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Tuesday, April 12, 2016

The real tax problem?

Suddenly we are being inundated with details of politicians' tax affairs. Such transparency is to be welcomed of course, even if it could be classed as slightly over-zealous, but there is a danger that the real issues will be lost amongst all this sharing.

The Times picks up on these concerns. They argue that whilst the publication of individual tax returns is probably unavoidable it is also a distraction.  They say that politicians should be judged on the decisions they make, not on how much money they have, what their parents did or where they went to school:

Although the prime minister, like the chancellor, is rich, that cannot be held against him any more than a modest background should be counted against a less privileged politician. The real problem is not his personal wealth but the fact that he has too often governed as if the Conservatives are still the party of the rich. It’s not that Mr Cameron and Mr Osborne are themselves “posh boys who don’t understand the price of milk”, as Tory backbencher Nadine Dorries once memorably put it, more that they have not done enough to prove they care about those who have to count the pennies before buying every pint.

Although there have been policies designed to demonstrate a “One Nation” compassion, such as the introduction of the living wage, the prime minister and the chancellor have never shown a single-minded determination to improve the life chances of those at the bottom of society. Changes introduced to “help the poor” have always been matched, and outweighed, by others intended to benefit the better off. The top rate of tax has been cut while welfare has been squeezed. Though wealthy pensioners have been protected, the disabled have not. It’s a question of balance. As Iain Duncan Smith wrote in his resignation letter, the combination of factors undermines the government’s claim that “we are all in it together”.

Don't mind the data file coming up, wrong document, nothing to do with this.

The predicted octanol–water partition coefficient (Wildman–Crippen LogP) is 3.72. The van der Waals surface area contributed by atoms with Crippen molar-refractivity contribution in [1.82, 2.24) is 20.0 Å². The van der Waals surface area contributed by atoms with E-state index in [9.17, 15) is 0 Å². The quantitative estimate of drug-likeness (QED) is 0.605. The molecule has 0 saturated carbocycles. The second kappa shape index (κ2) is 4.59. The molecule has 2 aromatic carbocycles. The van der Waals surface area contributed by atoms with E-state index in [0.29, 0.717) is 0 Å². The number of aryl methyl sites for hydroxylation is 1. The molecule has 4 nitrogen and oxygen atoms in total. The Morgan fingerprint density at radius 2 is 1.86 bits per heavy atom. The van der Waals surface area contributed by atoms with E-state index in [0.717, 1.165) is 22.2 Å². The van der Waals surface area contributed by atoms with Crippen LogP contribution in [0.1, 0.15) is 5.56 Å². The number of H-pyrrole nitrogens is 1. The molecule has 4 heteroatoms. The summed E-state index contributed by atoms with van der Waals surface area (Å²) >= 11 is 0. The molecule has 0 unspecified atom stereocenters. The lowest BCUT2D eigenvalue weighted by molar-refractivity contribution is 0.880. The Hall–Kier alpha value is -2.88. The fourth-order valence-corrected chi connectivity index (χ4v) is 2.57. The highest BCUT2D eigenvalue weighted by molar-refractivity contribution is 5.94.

Yesterday Mr Cameron announced tougher rules on transparency and tax, yet the question will be whether he follows through with a public register of beneficial ownership in Britain’s overseas territories. In his book Coalition, David Laws, the former Lib Dem minister, reports that Cameron and Osborne repeatedly blocked Lib Dem proposals to tackle corporate fraud. During one negotiation Danny Alexander, the Lib Dem chief secretary to the Treasury, demanded: “How can you oppose this stuff?” Mr Cameron mumbled: “Not popular with business,” while Mr Osborne replied, with a smile: “Not popular with our supporters.” On another occasion the chancellor is said to have suggested a coalition compromise to his Lib Dem Treasury colleague: “You give up on bashing company directors and we’ll give up on bashing the workers”. According to Mr Laws: “The Tories always look after the rich: we forced them to think of the poor.”

More transparency is needed but it is needed most in tax havens so we can see who is squirrelling away money to avoid tax and are able to judge how Ministers react to it.

I do not want to judge government on the tax affairs of its Ministers but on how it deals with those members of the super-rich who are avoiding their moral responsibilities to the nation by not paying their fair share into the Treasury's coffers. Cameron needs to step up to the plate and take action against this group of people.
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